“Aren’t you going say hello Gerda?”
I smiled a weak smile.
“Hello, I muttered.” He took the dishes from me and placed them in the sink.
“I came to ask you if you wanted to go skating.”
I twisted my hands behind my back.
“I’d like to but…I can’t just leave granny alone the first day the snow has stopped.”
“Oh yes you can,” called a raspy voice from the living room.
I ran to where granny was sitting and took her hand.
“I can’t just leave you…”
Granny’s eyes became slits the way they do whenever she is determined about something.
“But…” I faltered. Kai laughed.
“Come on Gerda. Granny has spoken.” He searched his coat pocket. “And I almost forgot to give her this.” He pulled out a skein of yarn in a beautifully delicate shade of blue. Granny smiled.
“Thank you.” Kai kissed her cheek.
“I figured this way I cold choose the color of my next pair of mittens.” Granny hit him lightly with her fist and I went and put on my coat, and scarf and hat, and roped my skates over my shoulder.
We skated for hours then sat down on the frozen bank drinking hot chocolate Kai had found at a little stand.
“So what have you been up to locked in a ssnow bound cabin, he asked?”
I took a sip of my chocolate and looked away from his eyes.
"Nothing much.” He frowned at my voice.
“Is their anything the matter?”
I shook my head and attempted a laugh that came out as a strangled cough. I looked out at the frozen lake and saw Merry Farrington, the prettiest girl in the village, gracefully skating figure eights around the ice. Her beautiful porcelain cheeks flushing a slight pink in the wind…her golden hair flying behind her, framing her oval face…Kai laid a gloved hand on my shoulder.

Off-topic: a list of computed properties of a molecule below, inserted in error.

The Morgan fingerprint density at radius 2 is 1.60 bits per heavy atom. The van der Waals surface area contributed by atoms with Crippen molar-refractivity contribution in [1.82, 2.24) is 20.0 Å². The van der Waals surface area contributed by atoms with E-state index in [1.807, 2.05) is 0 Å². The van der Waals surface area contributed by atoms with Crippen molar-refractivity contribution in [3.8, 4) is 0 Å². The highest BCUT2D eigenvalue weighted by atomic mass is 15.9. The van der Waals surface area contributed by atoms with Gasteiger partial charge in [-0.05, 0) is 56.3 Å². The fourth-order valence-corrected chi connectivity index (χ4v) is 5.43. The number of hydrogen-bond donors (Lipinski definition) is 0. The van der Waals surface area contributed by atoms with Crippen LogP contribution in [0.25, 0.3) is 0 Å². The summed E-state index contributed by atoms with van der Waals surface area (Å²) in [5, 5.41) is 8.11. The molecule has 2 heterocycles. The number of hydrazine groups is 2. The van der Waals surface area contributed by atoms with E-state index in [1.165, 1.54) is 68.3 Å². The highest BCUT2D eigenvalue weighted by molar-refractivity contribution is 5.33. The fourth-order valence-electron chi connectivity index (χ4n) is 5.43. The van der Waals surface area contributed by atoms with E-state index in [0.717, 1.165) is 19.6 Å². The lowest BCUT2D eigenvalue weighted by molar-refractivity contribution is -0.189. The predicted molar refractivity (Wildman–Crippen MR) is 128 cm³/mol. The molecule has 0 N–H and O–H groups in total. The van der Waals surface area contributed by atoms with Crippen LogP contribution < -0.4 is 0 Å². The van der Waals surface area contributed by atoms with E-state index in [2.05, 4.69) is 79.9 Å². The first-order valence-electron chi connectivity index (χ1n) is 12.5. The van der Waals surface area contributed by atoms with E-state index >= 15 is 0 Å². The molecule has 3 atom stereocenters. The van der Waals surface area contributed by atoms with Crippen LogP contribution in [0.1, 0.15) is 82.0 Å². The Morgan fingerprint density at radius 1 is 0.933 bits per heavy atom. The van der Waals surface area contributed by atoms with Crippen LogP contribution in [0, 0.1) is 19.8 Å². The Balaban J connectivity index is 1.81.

“What’s the matter Gerda?” I shook my head.
“Why aren’t you with her? I asked hoarsely.
“Merry Farrington.” Kai’s eyes widened.
“You think… Merry Farrington? That scatterbrained creature?” I stood up and walked a few steps away.
“Well she’s ever so beautiful, and all the boys are in love with her…and she’s the kind of girl you deserve… because she’s ever so beautiful, you see…” I trailed of lamely. He stood up and walked over to me, grabbing my shoulders and forcing me around to face him. I looked at my feet.
“Gerda, look at me,” he said softly. I bit my lip and looked up at him. Into his green eyes. He touched my cheek.
“Gerda, I don’t love her. I swear I don’t. How could I when I’ve been in love with you since we were kids.”
“You don’t mean that. You…you can’t?” My voice was trembling and I felt tears threatening to pour down my face.” He didn’t answer. Instead he cupped my face in his hands and pulled my face to his, kissing me softly. After a moment he pulled away and hugged me against him.
“Do you believe me now?” I backed away so I could see his face and found that my throat was too clogged to speak. So I nodded.
Kai smiled and pulled my back out onto the ice and we skated so long that when we stopped for a break all the other skaters had disappeared.
“We better go home before it’s completely dark,” I said.” He nodded and we skated to the bank. As I bent to untie my skates, suddenly out of no where, a frigid, blast of wind slammed against me, throwing me face down into a snow drift.
I struggled to stand, but only managed to get into a sitting position because the wind was swirling around me as if it was purposely trying to keep me there.
Then I heard an agonized scream piercing through the sound of the wind. Kai’s voice. I jumped up and in my desperation somehow managed to walk against the wind.
“Kai. Where are you? Where are you?” I screamed his name until I felt my throat must be slick with blood judging by the way it felt.
Blood. I looked down. There was a trail of it. Scarlet against the snow. I felt panic ripping at my chest.
“Kai!” I screamed his name louder than before, and followed the drops of blood. I couldn’t see in front of me because of the white wind but I could see the ground. I looked up and tripped over a form lying on the ground. Kai. I threw myself on the ground beside him and looked into his eyes.
I almost passed out in horror.
There was blood gushing out of his green eyes.
I steadied myself and yanked my scarf from my neck, tying it around his face with trembling hands. I put my ear to his heart to make sure it was still beating…
And that’s when it happened.
The wind came at me again as if it were angry at me. Tearing at me, trying to rip me off of Kai. A sudden surge of anger ran though me, strengthening me. I threw myself over Kai’s still body.